Augmentative Communication Program
The Augmentative Communication Program focuses on identifying communication options for persons with communication impairment and determines the most appropriate high-tech, low-tech and/or no-tech solutions. The Augmentative Communication Program also develops and assists in the creation of new applied technologies.
Who We Serve
Some of the persons seen at our center present with the following conditions:
- autism spectrum disorders
- cerebral palsy
- developmental delays
- metabolic and genetic conditions
- neuromuscular conditions
- traumatic brain injury
- spinal cord injuries
- acquired language disorders
- apraxia of speech
- mitochondrial diseases
- Amyotrophic Lateral Sclerosis (ALS or Lou Gehrig's Disease)
An interdisciplinary team provides the following services:
- Evaluation: Speech, language, positioning and gross/fine motor skills are assessed.
- Determination of Need: Feature match a person's strengths and needs to available or potentially available augmentative and alternative communication (AAC) solutions
How Our Program Works
ACP staff includes speech language pathologists and occupational therapists with expertise in the area of augmentative communication. Based upon intake information, a child or adult is scheduled with the appropriate clinician(s). The following areas of functioning are typically considered within an evaluation:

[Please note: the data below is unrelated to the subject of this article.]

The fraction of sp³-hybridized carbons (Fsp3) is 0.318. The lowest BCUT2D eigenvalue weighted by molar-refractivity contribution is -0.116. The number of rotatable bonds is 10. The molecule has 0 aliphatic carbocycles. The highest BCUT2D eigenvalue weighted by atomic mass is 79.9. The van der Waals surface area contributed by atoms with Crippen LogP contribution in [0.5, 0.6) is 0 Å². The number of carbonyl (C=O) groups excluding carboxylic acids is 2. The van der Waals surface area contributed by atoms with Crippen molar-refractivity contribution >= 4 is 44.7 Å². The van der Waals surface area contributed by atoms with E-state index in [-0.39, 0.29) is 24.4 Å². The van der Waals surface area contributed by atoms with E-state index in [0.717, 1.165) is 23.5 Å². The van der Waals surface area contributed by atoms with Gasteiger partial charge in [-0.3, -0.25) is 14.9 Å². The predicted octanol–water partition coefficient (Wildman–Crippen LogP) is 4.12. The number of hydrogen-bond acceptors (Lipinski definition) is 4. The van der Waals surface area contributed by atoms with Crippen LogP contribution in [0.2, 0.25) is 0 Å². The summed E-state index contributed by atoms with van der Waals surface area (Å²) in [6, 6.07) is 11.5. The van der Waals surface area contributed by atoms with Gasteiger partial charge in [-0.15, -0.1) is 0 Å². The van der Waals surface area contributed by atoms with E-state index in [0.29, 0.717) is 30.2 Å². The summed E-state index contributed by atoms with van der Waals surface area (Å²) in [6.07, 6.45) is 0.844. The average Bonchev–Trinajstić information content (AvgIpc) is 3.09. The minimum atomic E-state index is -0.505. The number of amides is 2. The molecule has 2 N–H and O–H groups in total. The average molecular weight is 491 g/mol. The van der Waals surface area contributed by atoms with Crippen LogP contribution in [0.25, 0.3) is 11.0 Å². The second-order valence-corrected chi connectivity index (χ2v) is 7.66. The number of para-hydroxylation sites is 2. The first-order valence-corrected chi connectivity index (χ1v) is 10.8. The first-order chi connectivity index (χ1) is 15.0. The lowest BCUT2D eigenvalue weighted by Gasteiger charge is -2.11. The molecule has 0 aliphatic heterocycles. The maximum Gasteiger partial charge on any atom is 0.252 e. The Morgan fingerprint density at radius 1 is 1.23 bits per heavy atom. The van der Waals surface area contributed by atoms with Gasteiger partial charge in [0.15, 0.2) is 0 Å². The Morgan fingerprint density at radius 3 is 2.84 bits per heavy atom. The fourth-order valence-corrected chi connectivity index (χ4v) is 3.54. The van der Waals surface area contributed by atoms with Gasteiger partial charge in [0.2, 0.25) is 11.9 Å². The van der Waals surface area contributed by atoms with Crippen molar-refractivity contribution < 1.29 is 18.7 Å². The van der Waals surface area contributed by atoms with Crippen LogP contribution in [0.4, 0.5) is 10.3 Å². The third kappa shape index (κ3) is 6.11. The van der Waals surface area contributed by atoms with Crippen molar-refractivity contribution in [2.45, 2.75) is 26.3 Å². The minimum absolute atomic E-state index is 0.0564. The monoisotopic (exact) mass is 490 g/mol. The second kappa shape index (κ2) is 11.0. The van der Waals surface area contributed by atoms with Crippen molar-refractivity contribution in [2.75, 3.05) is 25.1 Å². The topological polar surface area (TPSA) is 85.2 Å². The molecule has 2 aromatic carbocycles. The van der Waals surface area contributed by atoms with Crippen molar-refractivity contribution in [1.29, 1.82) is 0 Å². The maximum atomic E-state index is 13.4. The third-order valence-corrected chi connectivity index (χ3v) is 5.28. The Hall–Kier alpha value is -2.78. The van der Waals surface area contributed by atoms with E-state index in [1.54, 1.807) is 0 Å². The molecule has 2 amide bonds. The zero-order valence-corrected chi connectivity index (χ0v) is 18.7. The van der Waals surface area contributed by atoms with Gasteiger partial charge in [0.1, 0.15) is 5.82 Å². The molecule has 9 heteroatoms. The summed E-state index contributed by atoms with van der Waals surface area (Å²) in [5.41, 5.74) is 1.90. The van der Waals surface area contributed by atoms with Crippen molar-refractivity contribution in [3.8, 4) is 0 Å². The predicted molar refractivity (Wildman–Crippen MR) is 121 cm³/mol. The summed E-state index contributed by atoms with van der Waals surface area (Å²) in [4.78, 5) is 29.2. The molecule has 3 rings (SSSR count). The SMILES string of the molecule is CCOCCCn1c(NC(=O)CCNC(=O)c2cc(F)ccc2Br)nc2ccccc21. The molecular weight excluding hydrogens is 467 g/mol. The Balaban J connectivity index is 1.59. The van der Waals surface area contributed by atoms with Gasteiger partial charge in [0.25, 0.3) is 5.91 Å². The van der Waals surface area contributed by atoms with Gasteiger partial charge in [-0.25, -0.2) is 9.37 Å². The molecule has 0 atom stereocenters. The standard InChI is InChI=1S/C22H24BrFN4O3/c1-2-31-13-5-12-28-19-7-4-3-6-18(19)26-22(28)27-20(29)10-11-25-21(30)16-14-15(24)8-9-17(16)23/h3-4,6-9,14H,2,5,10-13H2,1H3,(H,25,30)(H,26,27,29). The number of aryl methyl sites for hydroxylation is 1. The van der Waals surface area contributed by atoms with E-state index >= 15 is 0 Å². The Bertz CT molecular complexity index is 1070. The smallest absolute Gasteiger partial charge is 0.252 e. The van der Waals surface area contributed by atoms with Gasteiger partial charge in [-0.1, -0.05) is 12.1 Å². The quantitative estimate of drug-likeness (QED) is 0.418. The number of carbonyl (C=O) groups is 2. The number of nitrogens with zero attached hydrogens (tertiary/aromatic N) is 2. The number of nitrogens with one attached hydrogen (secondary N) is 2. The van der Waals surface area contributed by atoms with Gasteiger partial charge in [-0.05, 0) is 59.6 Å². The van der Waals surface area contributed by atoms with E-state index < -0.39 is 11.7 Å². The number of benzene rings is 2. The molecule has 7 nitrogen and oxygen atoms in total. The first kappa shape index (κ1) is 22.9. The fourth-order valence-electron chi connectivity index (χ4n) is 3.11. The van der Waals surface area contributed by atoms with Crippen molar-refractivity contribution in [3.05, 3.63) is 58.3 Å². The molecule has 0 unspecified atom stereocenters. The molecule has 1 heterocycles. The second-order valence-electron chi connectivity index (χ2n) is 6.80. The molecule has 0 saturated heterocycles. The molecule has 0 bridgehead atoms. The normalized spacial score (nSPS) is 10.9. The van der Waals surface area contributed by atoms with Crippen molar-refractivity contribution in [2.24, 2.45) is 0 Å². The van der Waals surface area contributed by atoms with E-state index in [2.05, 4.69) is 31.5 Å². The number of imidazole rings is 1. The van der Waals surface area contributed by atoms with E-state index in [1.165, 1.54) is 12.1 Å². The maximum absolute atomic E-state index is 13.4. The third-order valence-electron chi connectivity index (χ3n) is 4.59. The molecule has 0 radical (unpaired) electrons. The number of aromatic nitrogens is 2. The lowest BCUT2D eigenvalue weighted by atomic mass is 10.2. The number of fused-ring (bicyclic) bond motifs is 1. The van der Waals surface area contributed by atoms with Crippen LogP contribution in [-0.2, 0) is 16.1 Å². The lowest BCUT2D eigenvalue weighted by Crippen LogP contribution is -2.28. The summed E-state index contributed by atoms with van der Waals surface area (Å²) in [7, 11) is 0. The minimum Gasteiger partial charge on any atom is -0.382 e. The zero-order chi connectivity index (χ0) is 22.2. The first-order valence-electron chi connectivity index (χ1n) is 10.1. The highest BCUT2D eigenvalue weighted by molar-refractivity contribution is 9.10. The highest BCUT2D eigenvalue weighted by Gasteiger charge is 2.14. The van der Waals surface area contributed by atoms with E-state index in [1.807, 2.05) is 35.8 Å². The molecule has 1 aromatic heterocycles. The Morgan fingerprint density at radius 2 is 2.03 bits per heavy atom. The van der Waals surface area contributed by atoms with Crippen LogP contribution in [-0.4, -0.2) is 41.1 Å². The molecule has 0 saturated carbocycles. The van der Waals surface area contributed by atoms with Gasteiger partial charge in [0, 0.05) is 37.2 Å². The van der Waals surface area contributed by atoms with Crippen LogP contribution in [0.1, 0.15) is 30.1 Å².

- other means of communication
- vision and visual processing
- physical movement abilities
- seating and positioning
Following an evaluation, clinician(s) recommend appropriate communication approaches and systems, which are customized to meet individual needs. Recommendations typically include low-tech solutions, which may be combined with a speech generating device, computer software, and/or an alternative keyboard or mouse. ACP clinicians welcome input from and collaboration with care providers, early intervention and school personnel, local professionals, and private therapists
The Augmentative Communication Program staff works closely with other hospital and community resources to provide optimal services for each individual.
Through the Robert Charm Fund, the Augmentative Communication Program is able to assist in the purchase of assistive technology for individuals who have sustained brain injury.
The Mary Kaye Fund supports the Augmentative Communication Program to purchase simple augmentative communication tools for qualifying children who live in Massachusetts.